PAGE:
9.4.  Neighbor MTU garbage collection . . . . . . . . . . . . .  16
   10. Applicability . . . . . . . . . . . . . . . . . . . . . . . .  16
   11. IANA considerations . . . . . . . . . . . . . . . . . . . . .  16
   12. Security considerations . . . . . . . . . . . . . . . . . . .  16
   13. Acknowledgements  . . . . . . . . . . . . . . . . . . . . . .  17
   14. References  . . . . . . . . . . . . . . . . . . . . . . . . .  17
     14.1.  Normative References . . . . . . . . . . . . . . . . . .  17
     14.2.  Informative References . . . . . . . . . . . . . . . . .  18
   Appendix A.  Document and discussion information  . . . . . . . .  19
   Appendix B.  Advantages and disadvantages of larger packets . . .  19
     B.1.  Clock skew  . . . . . . . . . . . . . . . . . . . . . . .  19
     B.2.  ECMP over paths with different MTUs . . . . . . . . . . .  20
     B.3.  Delay and jitter  . . . . . . . . . . . . . . . . . . . .  20
     B.4.  Path MTU Discovery problems . . . . . . . . . . . . . . .  21
     B.5.  Packet loss through bit errors  . . . . . . . . . . . . .  21
     B.6.  Undetected bit errors . . . . . . . . . . . . . . . . . .  22
     B.7.  Interaction TCP congestion control  . . . . . . . . . . .  23
     B.8.  IEEE 802.3 compatibility  . . . . . . . . . . . . . . . .  23
     B.9.  Conclusion  . . . . . . . . . . . . . . . . . . . . . . .  24
   Author's Address  . . . . . . . . . . . . . . . . . . . . . . . .  24

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1.  Introduction

   Some protocols inherently generate small packets.  Examples are VoIP,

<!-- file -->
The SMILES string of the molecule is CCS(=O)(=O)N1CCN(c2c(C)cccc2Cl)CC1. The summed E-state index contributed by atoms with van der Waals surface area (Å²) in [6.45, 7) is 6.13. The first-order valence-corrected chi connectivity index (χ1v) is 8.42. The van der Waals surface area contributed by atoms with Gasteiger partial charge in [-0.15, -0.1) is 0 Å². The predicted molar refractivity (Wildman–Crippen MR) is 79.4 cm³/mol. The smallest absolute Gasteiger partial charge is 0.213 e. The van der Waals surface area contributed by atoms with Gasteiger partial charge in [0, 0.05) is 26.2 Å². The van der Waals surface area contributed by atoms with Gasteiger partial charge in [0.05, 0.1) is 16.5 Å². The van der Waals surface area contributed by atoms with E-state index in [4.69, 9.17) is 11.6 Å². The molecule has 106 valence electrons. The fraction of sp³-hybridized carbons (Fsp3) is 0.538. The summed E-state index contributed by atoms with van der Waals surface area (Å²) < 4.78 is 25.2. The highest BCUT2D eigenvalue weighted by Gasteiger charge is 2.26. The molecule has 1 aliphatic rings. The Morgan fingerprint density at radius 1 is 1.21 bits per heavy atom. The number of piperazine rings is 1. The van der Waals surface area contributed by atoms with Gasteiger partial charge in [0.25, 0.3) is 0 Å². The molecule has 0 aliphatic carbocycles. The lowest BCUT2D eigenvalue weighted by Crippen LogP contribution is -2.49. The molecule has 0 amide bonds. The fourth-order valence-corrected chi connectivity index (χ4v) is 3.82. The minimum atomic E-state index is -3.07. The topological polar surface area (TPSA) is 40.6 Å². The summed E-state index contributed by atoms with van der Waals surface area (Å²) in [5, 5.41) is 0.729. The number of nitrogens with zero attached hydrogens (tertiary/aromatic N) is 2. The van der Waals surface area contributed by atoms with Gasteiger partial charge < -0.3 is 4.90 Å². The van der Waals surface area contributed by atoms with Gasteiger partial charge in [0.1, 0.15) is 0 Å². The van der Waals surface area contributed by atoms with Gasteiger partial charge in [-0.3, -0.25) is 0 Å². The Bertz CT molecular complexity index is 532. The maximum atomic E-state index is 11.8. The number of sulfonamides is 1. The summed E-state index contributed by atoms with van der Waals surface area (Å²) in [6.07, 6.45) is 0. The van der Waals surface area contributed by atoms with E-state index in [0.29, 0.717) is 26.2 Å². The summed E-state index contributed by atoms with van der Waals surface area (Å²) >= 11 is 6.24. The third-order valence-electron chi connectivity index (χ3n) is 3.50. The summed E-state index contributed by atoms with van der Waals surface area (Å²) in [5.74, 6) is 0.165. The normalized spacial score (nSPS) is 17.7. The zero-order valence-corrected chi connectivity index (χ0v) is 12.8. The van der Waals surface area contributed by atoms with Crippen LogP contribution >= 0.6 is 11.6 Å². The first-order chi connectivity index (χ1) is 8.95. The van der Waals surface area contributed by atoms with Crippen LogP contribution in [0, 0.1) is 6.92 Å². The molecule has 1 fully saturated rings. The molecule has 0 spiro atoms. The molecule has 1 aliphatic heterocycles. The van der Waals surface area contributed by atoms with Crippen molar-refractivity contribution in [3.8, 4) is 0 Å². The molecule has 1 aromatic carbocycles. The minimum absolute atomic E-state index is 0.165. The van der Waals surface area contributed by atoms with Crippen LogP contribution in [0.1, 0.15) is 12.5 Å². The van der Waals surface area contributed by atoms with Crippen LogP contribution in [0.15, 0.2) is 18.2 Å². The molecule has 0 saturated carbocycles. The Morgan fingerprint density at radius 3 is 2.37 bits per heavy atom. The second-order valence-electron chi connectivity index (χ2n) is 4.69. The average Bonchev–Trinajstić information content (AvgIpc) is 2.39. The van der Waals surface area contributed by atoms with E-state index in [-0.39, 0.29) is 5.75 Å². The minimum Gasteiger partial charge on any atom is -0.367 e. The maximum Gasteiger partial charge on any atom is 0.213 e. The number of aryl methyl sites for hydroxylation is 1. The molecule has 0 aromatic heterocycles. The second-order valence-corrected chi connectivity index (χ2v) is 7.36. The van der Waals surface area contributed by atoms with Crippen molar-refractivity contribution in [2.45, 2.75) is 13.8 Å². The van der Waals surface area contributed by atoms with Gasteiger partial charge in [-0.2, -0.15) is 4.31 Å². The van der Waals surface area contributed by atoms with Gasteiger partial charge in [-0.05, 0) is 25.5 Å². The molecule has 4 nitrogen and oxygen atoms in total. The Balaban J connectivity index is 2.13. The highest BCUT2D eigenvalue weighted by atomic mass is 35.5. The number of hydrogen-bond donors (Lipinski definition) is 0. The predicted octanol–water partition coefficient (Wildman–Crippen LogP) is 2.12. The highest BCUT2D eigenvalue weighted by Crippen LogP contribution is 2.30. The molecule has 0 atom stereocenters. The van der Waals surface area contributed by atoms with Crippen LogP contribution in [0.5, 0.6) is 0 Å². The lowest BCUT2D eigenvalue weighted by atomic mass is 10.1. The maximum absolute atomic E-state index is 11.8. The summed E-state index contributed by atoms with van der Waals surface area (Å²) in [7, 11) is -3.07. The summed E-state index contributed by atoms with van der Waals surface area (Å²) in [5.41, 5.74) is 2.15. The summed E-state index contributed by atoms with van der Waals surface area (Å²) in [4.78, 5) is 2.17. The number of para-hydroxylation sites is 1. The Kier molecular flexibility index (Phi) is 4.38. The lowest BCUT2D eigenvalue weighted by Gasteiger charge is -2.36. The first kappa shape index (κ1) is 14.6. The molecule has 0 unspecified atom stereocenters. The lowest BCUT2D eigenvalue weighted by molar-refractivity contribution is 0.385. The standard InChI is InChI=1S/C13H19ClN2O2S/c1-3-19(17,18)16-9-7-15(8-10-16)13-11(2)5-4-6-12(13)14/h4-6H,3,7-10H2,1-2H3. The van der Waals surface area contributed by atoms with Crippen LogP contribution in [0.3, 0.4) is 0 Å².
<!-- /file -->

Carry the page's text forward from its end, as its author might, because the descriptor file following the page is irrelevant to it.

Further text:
where it is necessary to send packets frequently before much data can
   be gathered to fill up the packet, and the DNS, where the queries are
   inherently small and the returned results also often do not fill up a
   full 1500-byte packet.  However, most data that is transferred across
   the internet and private networks is part of long-lived sessons and
   requires segmentation by a transport protocol, which is almost always
   TCP.  These types of data transfers can benefit from larger packets
   in several ways:

   1.  A higher data-to-header ratio makes for fewer overhead bytes

   2.  Fewer packets means fewer per-packet operations for the source
       and destination hosts

   3.  Fewer packets also means fewer per-packet operations in routers
       and middleboxes

   4.  TCP performance increases with larger packet sizes

   Even though today, the capability to use larger packets (often called
   jumboframes) is present in a lot of Ethernet hardware, this
   capability typically isn't used because IP assumes a common MTU size
   for all nodes connected to a link or subnet.  In practice, this means
   that using a larger MTU requires manual configuration of the non-
   standard MTU size on all hosts and routers and possibly on layer 2
   switches connected to a subnet.  Also, the MTU size for a subnet is
   limited to that of the least capable router, host or switch.

   Perhaps in the future, when hosts support packetization layer path
   MTU discovery ([RFC4821], "Packetization Layer Path MTU Discovery")
   in all relevant transport protocols, it will be possible to simply
   ignore MTU limitations by sending at the maximum locally supported
   size and determining the maximum packet size towards a correspondent
   from acknowledgements that come back for packets of different sizes.
   However, [RFC4821] must be implemented in every transport protocol,
   and problems arise in the case where hosts implementing [RFC4821]
   interact with hosts that don't implement this mechanism, but do use a
   larger than standard MTU.